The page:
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Friday, June 15, 2012

Part 1: Retro Inspires Sewing with Polka Dots

Associating Them with Skin Problems,
LR Shimer's Never Been A Fan of Polka Dots Before
Until She Picked Out the Wrong Fabric and Decided it  was So Right
A couple of months back, I was searching for a tee shirt knit with a print of white pin dots on a black background. I was so happy to find my black with white dotted cotton interlock material at Fabric.com, that I didn’t think to check the online sample image that showed the size of my dots. So I was disappointed when my order showed up, to realize that my pin dots were polka dots. I also wasn’t crazy about the fabrics hand, that tactile response we sewists get to the heft and feel of our yard goods.

How is a pin dot different than a polka dot? For me, the individual spots in a pin dot print are about the size of the head of the basic little flat, metal pins I use for marrying a couple of yards of cotton to it’s tissue paper pattern. The tiny points on a piece of stiff dotted swiss are about the right size. (Does anybody sew with dotted swiss these days? When I was a child, that was a real glamour material.)

On the other hand, I would say that a polka dot is a bigger spot. Anything the size of the rubber eraser on the back of a yellow number 2 pencil and beyond, qualifies as a polka dot in my book.

And what I had ended up with were four yards of polka dots, a print I wasn’t at all fond of, because they reminded me of the story about moucheron, the tiny patches that historical ladies like Marie Antoinette and her court wore as a fashion statement, a practice that originated in times even before those stylish gals came along, as a way to cover pimples. (Talk about making lemonade when you’re handed a lemon!)

Polka dots also reminded me of some of some aspect of my childhood I didn’t like, but couldn’t really identify. I just didn’t like them. What's the story there?

The material’s price had been right, why not use some of it to make a test garment out of my new McCalls pattern, M6078?  I fashioned view B, a sleeveless tee with stitched front pleats, neck drape and shaped sides.  That test garment changed my entire attitude about polka dots. When I put on my new tee shirt I felt suddenly glamorous and pulled together. The shirt cried out for some earrings that mirrored the dot shapes and a string of pearls. I have twice worn my pearls with the tee shirt to parties, but for my usual walks and school work they stay at home in my jewelry box and I just pop on some dropped, jiggly multi-pearl earrings that echo the shapes on my tee. The top goes with my black capri jeans and my straight legged black pants. It would go great with a slim-fitting black skirt if I possessed one (or indeed ever wore skirts) .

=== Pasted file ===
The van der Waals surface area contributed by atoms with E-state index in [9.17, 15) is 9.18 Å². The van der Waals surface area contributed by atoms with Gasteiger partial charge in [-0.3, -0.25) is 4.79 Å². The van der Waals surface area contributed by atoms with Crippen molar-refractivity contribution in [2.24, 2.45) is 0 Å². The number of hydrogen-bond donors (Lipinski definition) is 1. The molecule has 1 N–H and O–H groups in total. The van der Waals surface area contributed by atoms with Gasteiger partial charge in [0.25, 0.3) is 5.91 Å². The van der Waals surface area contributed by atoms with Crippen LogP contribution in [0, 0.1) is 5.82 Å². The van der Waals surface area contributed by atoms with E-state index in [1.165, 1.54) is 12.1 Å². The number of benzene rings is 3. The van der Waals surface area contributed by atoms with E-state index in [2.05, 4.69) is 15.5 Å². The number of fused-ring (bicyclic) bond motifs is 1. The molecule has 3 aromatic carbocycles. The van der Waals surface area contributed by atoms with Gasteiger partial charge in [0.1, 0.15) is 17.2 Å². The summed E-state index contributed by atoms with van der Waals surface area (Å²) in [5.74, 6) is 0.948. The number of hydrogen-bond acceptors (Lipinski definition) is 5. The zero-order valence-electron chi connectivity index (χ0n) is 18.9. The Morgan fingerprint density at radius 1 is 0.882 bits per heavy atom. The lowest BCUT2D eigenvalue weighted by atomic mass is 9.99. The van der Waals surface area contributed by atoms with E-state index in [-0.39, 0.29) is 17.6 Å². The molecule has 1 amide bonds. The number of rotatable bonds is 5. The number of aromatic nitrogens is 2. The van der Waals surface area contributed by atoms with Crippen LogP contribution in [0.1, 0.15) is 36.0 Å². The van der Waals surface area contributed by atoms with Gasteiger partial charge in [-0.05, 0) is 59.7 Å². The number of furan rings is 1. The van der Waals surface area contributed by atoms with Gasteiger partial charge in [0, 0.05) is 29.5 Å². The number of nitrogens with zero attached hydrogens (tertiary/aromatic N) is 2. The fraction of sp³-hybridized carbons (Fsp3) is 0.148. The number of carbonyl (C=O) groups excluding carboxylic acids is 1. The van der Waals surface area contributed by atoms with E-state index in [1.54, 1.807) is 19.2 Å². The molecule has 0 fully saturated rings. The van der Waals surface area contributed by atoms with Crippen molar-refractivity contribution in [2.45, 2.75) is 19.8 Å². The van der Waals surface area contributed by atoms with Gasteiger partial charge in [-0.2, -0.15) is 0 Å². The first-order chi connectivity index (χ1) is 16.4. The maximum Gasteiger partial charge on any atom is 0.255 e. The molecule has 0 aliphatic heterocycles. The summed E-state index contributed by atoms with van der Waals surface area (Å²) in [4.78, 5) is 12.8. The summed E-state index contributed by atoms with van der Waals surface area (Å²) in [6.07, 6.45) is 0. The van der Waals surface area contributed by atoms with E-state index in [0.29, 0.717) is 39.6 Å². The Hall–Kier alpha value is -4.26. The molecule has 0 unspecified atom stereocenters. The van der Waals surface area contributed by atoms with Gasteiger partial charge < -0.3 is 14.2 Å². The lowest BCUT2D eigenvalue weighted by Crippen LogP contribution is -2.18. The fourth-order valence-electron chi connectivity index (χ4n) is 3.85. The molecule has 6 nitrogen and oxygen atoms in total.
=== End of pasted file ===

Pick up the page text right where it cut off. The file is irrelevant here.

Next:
Despite the fact that I intend to make a new version of the tee with some of the remaining fabric, (see Planned Alterations* below ) my polka-dotted tee shirt has really worked out for me. It's become what sewists with a plan call a '... go to wardrobe item'. And oddly enough the fabric's hand feels fine to me now. I've gotten used to the slightly stiff fabric that doesn’t stretch unexpectedly over time, like some of my other knits. It also seems to breathe just fine on a warm day. It’s not what I was used to but I’ve grown to like the feel of it and the way it works.

But what was the story from my childhood that affected my attitude about polka dots? More on that in my next blog piece, Why I Don’t Love Lucy

* Planned Alterations

I like this tee so much, I'm going to sew up a new and improved version from my remaining fabric. Next time:

• I will definitely not use a white fold over elastic to cover the armhole edge. I plan to try a self-fabric band using the same techniques as I use for self-fabric tee neckline bands. I learned how to do this from Lori (of Sew Forth Now fame). Here is her tutorial for neckbands. I sew it out of a slightly stretched cross-grain strip and I always, always baste these first, and test it folded down with pins in place, as every knit stretches differently. 

• I'm going to add 1 -2 inches to the torso length because I'm long waisted.

• I'm going to cut a deeper (higher) self-lining part on the top of the front piece. The entire front is one piece and the top part falls back and lines the drape. But the drape wasn't quite long enough to hide a glimpse of the wrong side of the fabric at the neckline. I added a strip of selvage and it could still use a bit more inner lining. I will probably add another 1-2 inches to that curve.

• I will add more to the sides and make it a tiny bit less fitted. I have a rectangular figure (I don't go in much at the waist or out much at the hips) and the shaping on this top fakes a waistline. More curvaceous ladies wouldn't need to do that.

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